3.3 Network training
In neural network training, for each instance, which is comprised of a sentence pair , we maximize the similarity between the conditional probability to either 1 or 0 depending on the appearance of the corresponding word in the target sentence . The neural network operates as a multivariate classifier which gives the probabilistic score for a binary decision of independent variables, i.e the appearances of target words. Here we minimize the cross entropy error function between the binary target sentence vector and the output of the network :
We train the network by back-propagating the error based on the gradient descent principle. The error gradient for the weights between the last layer and the output is calculated as:
The error gradient for the weights between the other layers is calculated based on the error gradients for activation values from the previous layers:
Then the weight matrices are batch-updated after each epoch:
is the number of training instances.
is the learning rate of the network.
is the weight matrix of the layer after epochs of training.
3.4 Sentence-level lexical translation scoring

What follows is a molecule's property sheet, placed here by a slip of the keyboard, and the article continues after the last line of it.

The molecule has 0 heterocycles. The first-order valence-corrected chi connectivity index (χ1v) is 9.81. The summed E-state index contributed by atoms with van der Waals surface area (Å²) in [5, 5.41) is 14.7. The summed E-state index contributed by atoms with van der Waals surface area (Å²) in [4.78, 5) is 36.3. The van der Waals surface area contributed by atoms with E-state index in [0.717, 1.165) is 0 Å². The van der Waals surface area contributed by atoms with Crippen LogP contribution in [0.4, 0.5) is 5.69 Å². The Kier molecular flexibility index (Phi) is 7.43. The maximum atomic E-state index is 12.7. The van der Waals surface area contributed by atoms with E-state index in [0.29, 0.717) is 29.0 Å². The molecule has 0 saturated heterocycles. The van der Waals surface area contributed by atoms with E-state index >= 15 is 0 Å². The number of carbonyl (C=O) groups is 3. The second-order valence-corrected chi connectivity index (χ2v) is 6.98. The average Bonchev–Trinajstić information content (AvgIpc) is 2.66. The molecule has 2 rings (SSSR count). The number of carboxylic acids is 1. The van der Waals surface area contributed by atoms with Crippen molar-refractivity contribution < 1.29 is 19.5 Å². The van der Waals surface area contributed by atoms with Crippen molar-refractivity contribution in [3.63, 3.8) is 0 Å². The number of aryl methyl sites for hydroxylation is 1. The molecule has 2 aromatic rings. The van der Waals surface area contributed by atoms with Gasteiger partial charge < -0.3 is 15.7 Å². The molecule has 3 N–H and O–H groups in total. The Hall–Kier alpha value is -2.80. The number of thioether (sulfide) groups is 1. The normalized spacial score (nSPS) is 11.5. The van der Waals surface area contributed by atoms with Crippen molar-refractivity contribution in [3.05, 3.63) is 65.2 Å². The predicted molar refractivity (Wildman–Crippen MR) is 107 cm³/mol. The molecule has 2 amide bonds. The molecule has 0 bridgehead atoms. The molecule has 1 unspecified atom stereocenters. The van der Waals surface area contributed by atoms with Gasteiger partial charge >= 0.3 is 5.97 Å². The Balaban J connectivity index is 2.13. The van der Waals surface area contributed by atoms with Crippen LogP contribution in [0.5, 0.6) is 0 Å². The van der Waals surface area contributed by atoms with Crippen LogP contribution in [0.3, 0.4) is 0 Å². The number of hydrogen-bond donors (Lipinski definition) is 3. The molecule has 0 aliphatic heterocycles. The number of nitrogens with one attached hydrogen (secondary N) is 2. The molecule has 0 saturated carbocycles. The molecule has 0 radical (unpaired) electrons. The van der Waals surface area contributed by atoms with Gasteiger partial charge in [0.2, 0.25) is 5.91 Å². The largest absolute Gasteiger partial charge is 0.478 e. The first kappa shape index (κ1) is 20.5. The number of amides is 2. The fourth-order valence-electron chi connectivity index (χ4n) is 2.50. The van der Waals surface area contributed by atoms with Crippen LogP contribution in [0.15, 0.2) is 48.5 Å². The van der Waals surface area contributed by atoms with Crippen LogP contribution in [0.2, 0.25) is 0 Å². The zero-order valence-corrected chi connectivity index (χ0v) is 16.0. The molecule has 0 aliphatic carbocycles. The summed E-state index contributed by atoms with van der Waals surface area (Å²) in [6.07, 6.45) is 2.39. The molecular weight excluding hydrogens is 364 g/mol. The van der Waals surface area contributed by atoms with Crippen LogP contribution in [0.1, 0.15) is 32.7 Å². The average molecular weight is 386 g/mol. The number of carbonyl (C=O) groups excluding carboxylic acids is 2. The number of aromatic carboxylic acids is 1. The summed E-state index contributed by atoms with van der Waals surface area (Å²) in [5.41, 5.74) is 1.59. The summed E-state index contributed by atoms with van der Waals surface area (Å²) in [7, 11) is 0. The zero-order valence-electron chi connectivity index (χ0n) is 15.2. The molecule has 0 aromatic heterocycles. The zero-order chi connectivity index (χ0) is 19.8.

With the independence assumption among target words, the target probabilities are combined to form the sentence-level lexical translation score:
where is the set of all target words appearing in the target sentence .
In Equation 3, we need to update the lexical translation score only if a new word appears in the hypothesis. That means we do not take into account the frequency of words but multiply the probability of one word only once even if the word occurs several times in the sentence. Other models in our translation system, however, will restrict overusing a particular word. Furthermore, to keep track of which words whose probabilities have been calculated already, additional book keeping would be required. In order to avoid those difficulties, we come up with the following approximation given is the length of the target sentence :